Poor Clinical Outcomes From COVID-19 Among Men Linked to Lower Testosterone

Man and woman, senior man lying in hospital bed because of coronavirus infection, female doctor applying face mask to a patient.
Study finds increased risk for severe disease and mortality among men hospitalized with COVID-19 and low testosterone and high estradiol-to-testosterone ratio.

Men with lower testosterone and higher estradiol-to-testosterone ratio hospitalized for COVID-19 may be at increased risk for more severe disease and mortality, according to the results of findings from a prospective cohort study published in JAMA Network Open.

Serum samples were collected from patients admitted with COVID-19 to the Barnes Jewish Hospital in St. Louis between March and May of 2020. Samples were assessed for hormones and cytokines and related with clinical outcomes.

The cohort (N=152) consisted of 59.2% men and mean age was 63 years (standard deviation [SD], 16). Common COVID-19 symptoms included shortness of breath (61.8%), fever (57.9%), and nonproductive cough (55.2%).

Nearly one-quarter of the patients (24.3%) died.

Stratified by gender, men had lower average body mass index (27.7 vs 33.0 kg/m2; P <.001) and higher median testosterone concentrations (79 vs 12 ng/dL; P <.001).

At day 0, 89.5% of men had lower-than-normal (<250 ng/dL) testosterone levels. Baseline testosterone was negatively correlated with Charlson Comorbidity Index (CCI; r, -0.32; P =.005) and positively correlated with insulin-like growth factor 1 (r, 0.32; P =.01). Testosterone was observed to decrease during hospitalization.

Men with severe COVID-19 (n=66) were older (P <.001) and had higher CCI scores (P =.02). At admission, testosterone was 64.9% lower among mean with severe disease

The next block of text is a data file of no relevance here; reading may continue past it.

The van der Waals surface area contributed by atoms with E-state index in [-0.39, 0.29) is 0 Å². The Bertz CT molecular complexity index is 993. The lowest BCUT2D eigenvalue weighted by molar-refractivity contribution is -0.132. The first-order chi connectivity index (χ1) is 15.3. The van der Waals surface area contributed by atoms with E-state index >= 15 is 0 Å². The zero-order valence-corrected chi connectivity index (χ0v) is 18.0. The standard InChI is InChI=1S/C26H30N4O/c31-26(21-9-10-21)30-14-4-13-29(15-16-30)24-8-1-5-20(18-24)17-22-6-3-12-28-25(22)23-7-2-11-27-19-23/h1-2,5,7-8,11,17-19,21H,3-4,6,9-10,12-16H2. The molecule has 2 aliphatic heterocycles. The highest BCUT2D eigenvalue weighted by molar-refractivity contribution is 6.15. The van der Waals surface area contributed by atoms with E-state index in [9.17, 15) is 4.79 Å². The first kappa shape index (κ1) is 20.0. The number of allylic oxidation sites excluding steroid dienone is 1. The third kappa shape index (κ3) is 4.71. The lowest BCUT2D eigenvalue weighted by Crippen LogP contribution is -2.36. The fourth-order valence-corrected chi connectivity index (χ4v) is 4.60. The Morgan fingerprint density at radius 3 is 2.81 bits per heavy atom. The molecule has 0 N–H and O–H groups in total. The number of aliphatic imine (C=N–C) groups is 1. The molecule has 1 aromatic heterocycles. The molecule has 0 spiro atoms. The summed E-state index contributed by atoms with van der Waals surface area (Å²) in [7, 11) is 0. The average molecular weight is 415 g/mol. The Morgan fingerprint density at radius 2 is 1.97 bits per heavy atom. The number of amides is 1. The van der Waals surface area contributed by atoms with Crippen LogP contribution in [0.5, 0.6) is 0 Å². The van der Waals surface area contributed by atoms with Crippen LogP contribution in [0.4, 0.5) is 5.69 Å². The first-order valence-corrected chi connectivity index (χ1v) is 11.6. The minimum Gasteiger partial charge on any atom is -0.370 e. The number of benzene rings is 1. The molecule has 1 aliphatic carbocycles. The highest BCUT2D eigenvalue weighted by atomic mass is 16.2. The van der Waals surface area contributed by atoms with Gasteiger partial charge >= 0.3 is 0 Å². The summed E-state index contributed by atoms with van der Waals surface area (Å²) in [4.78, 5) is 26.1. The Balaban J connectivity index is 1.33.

(P =.008), at day 3 testosterone was 82.9% lower (P =006), and at day 7 testosterone was 84.1% lower (P =.02). Baseline testosterone level was associated with hepatocyte growth factor (β, -0.46; P <.001), interleukin (IL)-6 (β, -0.43; P <.001), C-reactive protein (β, -0.38; P =.004), interferon γ–inducible protein 10 (β, -0.32; P =.007), and IL-1ra (β, -0.29; P =.02).

Baseline estradiol-to-testosterone ratio was increased among men who were admitted to the intensive care unit (P <.001), required mechanical ventilation (P =.001), and who died (P =.009). Estradiol-to-testosterone ratio on day 3 was associated with hepatocyte growth factor (β, 0.61; P =.001), IL-6 (β, 0.58; P =.001), monokine induced by γ interferon (β, 0.51; P =.006), monocyte chemoattractant protein 1 (β, 0.50; P =.004), and interferon γ–inducible protein 10 (β, 0.46; P =.008).

Severe disease developed among women who were older (P <.001) and with higher CCI score (P <.001). In women, hormone concentrations did not differ on the basis of disease severity; however, women who required mechanical ventilation had higher estradiol at admission (median, 47 vs 10 pg/mL; P =.02).

This study may have been limited by not assessing free or bioavailable testosterone.

The study authors concluded that severe COVID-19, inflammation, and mortality was associated with lower testosterone concentrations and higher estradiol-to-testosterone ratio among men.

Disclosure: Multiple authors declared affiliations with industry. Please refer to the original article for a full list of disclosures.


Dhindsa S, Zhang N, McPhaul MJ, et al. Association of circulating sex hormones with inflammation and disease severity in patients with COVID-19. JAMA Netw Open. 2021;4(5):e2111398. doi:10.1001/jamanetworkopen.2021.11398